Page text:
Driving down Highway 12 on the west side of White Pass brought a special treat, the turquoise water of the Cowlitz River. There were so many spots to pull off and get a photo, but this one is right near the green metal bridge between Packwood and Randle.
This water flows right from the slopes of Mt. Rainier, Mt. St. Helens, and Mt. Adams. It’s cold and refreshing. And it’s also beautiful. Extremely beautiful.
Stevens Pass is one of the main East-West routes across the Cascade Mountains in Washington State. Lake Wenatchee is a popular destination near there and the route usually taken is to travel about 20 miles east of the summit of the pass on Highway 2, and then turning towards Lake Wenatchee State Park at Coles Corner.
Another route though during the warmer months is called Smithbrook and is a gravel ed forest service road. It’s a shorter route, but because of the road being more winding and a slower speed, it takes about the same amount of time.
Very near where you crest the mountain range separating Stevens Pass from the area that drains into Lake Wenatchee is this scenic little pond. This photo is taken right from the road. The pond is strewn with lily pads and is calm and serene, half surrounded by tall evergreens.
Going to have to take that off the beaten path shortcut again some day.
Cashmere is a small town in the Wenatchee Valley, just a few minutes west of Wenatchee and a short drive east from Leavenworth. It’s largely agricultural based, but has a fun downtown area, some nice parks, the Cashmere Cider Mill, 9/11 Memorial, and of course Aplets & Cotlets.
From the Aplets & Cotlets parking lot, you get a great view of this classic ghost sign. It’s on the backside of one of the downtown storefronts and has a great vintage look to it.
How long was this sign made? Small town experiences are largely about a simpler time and we don’t normally think of associating them with the word “modern”. That wasn’t always the case, apparently.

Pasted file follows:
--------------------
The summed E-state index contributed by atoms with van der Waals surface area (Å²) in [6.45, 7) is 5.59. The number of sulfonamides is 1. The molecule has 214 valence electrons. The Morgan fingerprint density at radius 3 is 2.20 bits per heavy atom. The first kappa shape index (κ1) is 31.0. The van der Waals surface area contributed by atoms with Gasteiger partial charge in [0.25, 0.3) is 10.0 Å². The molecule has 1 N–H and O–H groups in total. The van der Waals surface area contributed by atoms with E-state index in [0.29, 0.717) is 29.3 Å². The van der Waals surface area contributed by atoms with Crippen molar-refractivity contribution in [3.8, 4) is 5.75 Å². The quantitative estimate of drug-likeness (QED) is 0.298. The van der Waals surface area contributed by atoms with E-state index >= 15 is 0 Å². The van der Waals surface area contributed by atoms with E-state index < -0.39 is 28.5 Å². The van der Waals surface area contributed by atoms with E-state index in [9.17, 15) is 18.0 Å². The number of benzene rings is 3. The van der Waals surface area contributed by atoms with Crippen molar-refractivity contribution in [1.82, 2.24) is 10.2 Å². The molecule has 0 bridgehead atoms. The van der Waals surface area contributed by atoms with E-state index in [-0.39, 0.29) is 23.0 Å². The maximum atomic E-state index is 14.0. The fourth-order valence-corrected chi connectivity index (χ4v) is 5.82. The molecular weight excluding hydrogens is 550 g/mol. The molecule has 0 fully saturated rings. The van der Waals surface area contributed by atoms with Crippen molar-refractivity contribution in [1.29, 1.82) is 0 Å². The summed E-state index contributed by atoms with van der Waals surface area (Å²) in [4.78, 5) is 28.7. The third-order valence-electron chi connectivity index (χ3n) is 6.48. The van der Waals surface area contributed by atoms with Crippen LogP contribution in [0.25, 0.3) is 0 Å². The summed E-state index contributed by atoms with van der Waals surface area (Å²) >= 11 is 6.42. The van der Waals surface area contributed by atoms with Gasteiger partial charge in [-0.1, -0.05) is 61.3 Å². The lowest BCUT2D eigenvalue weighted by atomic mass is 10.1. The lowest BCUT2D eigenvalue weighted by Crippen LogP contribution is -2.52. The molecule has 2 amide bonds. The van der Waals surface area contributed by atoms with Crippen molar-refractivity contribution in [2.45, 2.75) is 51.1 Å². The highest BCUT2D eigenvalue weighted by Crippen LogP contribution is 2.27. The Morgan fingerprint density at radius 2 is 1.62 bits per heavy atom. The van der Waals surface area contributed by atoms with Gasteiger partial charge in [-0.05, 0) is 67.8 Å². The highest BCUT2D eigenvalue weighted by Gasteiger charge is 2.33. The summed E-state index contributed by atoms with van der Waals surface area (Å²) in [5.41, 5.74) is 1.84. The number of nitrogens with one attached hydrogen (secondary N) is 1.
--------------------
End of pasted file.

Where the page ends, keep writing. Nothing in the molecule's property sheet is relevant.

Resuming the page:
Beautiful ghost signs are a nice surprise on any road trip.
I love signs. Huge historical roadside markers, faded ghost signs, classic neon signs, and any other sign, as long as it’s interesting.
In the small town of Randle, Washington, just west of Packwood and the entrance to the Mount Rainier National Park, you can find a small eating establishment that goes by the name of Huff ‘N Puff. They serve awesome milkshakes, great burgers, tasty hot dogs, and a whole lot more.
They also have a classic vintage sign out front too.
A summer day saw us drop down off of Highway 28 in Eastern Washington into the vacation getaway of Crescent Bar. This particular Saturday saw this little vacation spot absolutely packed. The beach here is at the edge of the Columbia River and the inlet of water that allows boats to access the marina.
The scene looks like a multitude of memories being made as people from all walks of life cool themselves in the water or warm themselves in the sun.
At NWRoadtrips, we love signs. This includes modern signs, neon signs, vintage signs, traffic signs, historical signs, and ghost signs. The “Public Market” sign at Pybus Public Market in Wenatchee is one of the great signs in Washington State.
Looking up into Wenatchee towards the hillsides beyond is a great way to view the sign. It dominates the local scenery when you stand in the parking lot of this very fun attraction. A nice bonus is that you can check out the sign, get a snack or a drink, and take a walk along the Columbia River all from this one spot.
This is another one of those road trip photo ops that just jumps right out at you. On a drive along Highway 20 through the Concrete, Washington area, a huge and dominant structure looms right over the road.
This is another one of those things you stumble across on a road trip that has almost everything. First, there’s the historic nature of the structure and how it ties back to the early development of the Skagit Valley and the famous hydroelectric dams found throughout the region. Second, there’s the famous Hollywood movie relationship the concrete silo and welcome sign has. Third, there’s the way it just dominates the local scenery. Fourth, there’s the impressiveness of the structure, especially for the time it was built.
There are a lot more things to like about this photo subject too. Something for everyone, really. And it’s the kind of thing that’s hard to drive by without stopping and capturing with your camera.
Sometimes passing by a little example of public art is an immediate call to stop and take a picture. That’s what happened last year when I pulled off Highway 2 in Skykomish. There, right in front of a beautiful, orange Burlington Northern train was something even more colorful, multi-colored bicycles attached to a fence!
I’ll be the first to admit that I didn’t know the story behind this cart project, but I admired the time and effort it took to create such a sight.
It grabbed my eye and lured me in. And isn’t that one of the goals of almost any work of art?